When the police don't fit the bill

Paul Donovan was mugged in his local park. Would the police response have been any better under Blunkett's 'root and branch' reforms?
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It was early evening and I was on my way across a local park in east London to a nearby supermarket, when a guy stepped out of the gloom. "Give me your money," he said, blocking the darkened path. I pushed him aside. Another two individuals stepped in. In a panic, I ran across the suburban park toward the high street. Adrenalin seemed to take over as the mob closed in.

I heard the shout, "Trip him!", from behind, and I hit the ground. An eight-strong pack closed in, kicking me in the head, ribs, back and legs. As I clung on to my wallet, the attack became more frenzied. I was cut in the back with a Stanley knife. In the end, the muggers grabbed the wallet and ranback across the park. I scrambled tothe supermarket and called the police. As the adrenalin rush wore off, I became more aware of a numbness around my head, bruised ribs and the cuts to the back. Over the following weeks, there was to be some loss of short-term memory and real concern about going out alone.

The response of the police on the night was fast, with a number of cars arriving on the scene and searching the area for my assailants. But all to no avail. I was grateful to the police for their swift response, but what followed later left a lot to be desired.

A woman who feared that the gang was about to attack her as they left the park was not interviewed for three weeks. It was only after I had written to the local Chief Superintendent, complaining about the way the investigation had been conducted that they decided to interview her. I had given details of the woman to the police the day after the attack. Another woman who had seen the gang hanging around before the attack was also only interviewed after my letter to the borough commander.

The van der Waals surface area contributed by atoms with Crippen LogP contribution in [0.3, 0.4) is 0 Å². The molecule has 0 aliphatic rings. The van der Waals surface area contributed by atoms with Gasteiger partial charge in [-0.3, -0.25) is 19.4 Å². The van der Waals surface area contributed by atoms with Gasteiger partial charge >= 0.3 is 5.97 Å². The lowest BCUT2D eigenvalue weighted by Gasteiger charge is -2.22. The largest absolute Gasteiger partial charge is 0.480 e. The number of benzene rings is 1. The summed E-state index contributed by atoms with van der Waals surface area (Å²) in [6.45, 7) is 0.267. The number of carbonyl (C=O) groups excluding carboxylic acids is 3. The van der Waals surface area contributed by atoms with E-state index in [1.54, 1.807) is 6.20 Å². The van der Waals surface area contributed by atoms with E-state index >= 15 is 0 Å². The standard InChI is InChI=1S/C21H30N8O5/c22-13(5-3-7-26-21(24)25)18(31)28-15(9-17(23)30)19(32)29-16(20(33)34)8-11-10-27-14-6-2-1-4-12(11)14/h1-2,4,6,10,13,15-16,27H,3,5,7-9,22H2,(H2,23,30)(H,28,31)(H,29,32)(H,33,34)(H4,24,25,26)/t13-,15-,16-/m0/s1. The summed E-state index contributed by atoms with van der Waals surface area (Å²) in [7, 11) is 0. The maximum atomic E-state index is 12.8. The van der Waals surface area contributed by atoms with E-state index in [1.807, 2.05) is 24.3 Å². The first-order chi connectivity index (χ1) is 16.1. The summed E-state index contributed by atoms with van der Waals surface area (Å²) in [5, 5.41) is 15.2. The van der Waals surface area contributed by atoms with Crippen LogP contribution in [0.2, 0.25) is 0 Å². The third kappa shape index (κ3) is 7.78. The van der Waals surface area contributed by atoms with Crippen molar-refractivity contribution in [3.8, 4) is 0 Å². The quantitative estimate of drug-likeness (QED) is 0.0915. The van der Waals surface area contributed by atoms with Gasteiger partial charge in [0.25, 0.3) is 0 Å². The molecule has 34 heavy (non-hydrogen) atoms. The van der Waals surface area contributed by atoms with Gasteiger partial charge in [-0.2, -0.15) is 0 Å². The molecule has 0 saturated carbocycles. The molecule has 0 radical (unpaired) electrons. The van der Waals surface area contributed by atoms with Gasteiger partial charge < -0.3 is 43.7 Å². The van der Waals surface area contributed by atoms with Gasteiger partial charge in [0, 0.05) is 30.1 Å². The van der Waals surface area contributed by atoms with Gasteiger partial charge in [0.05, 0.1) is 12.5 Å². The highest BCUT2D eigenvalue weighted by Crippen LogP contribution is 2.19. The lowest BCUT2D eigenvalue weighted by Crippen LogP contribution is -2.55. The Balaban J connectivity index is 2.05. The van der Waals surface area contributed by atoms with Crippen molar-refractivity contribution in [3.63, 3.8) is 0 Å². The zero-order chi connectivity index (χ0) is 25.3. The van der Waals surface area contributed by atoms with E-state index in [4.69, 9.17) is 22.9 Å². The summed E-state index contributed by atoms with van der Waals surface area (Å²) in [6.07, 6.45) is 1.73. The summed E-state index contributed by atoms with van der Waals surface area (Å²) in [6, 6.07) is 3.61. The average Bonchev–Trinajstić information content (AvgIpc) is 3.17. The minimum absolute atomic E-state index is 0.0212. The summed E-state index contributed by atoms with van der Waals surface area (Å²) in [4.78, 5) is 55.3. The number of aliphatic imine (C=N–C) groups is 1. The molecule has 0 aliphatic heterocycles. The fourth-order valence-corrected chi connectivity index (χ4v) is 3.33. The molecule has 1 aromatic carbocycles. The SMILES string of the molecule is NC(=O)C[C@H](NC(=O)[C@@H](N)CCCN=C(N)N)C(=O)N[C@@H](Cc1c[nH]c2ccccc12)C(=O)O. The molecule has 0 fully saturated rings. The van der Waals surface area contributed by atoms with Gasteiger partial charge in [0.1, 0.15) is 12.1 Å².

It was to address such ineptitude that the Home Secretary David Blunkett last week announced root-and-branch reform of the police, including the provision of a variety of new bobbies on the beat. Hopefully, the measures in the White Paper will help to ensure that such crimes do not recur. The biggest deterrent to attacks, burglary and theft is likely to be the introduction of thousands of uniformed community-support officers and the accreditation of traffic wardens and private security guards. This, and the freeing-up of officers from desk duties, will no doubt make assault and petty crime less likely. Proposals for better management structures and greater accountability wouldalso have helped with my situation. The overwhelming impression I had of the police after the assault was one of complete chaos.

Shortly after my experience, the British Crime Survey was published, showing that the crime rate had fallen by 12 per cent last year, with the chance of becoming a victim at its lowest level for 20 years. Violent assault had apparently dropped by 19 per cent, burglary by 17 per cent and car-related theft by 11 per cent. But only half of crime is reported, and just half of that is recorded. This could suggest that crime is not falling, but is simply not being reported, because of a lack of confidence in the police.

More alarming statistics come from a report by the Institute of Public Policy Research, which shows that 12 per cent of adults are so lacking in faith in the UK's criminal-justice system that they would not report a murder. The IPPR's report, Reluctant Witness, says that almost six in 10 of the 1,000 people polled said they would not report screaming from their neighbours, and 70 per cent would not contact police over a street brawl. Police clear-up rates have fallen from 39 per cent to just 24 per cent over the past 12 years.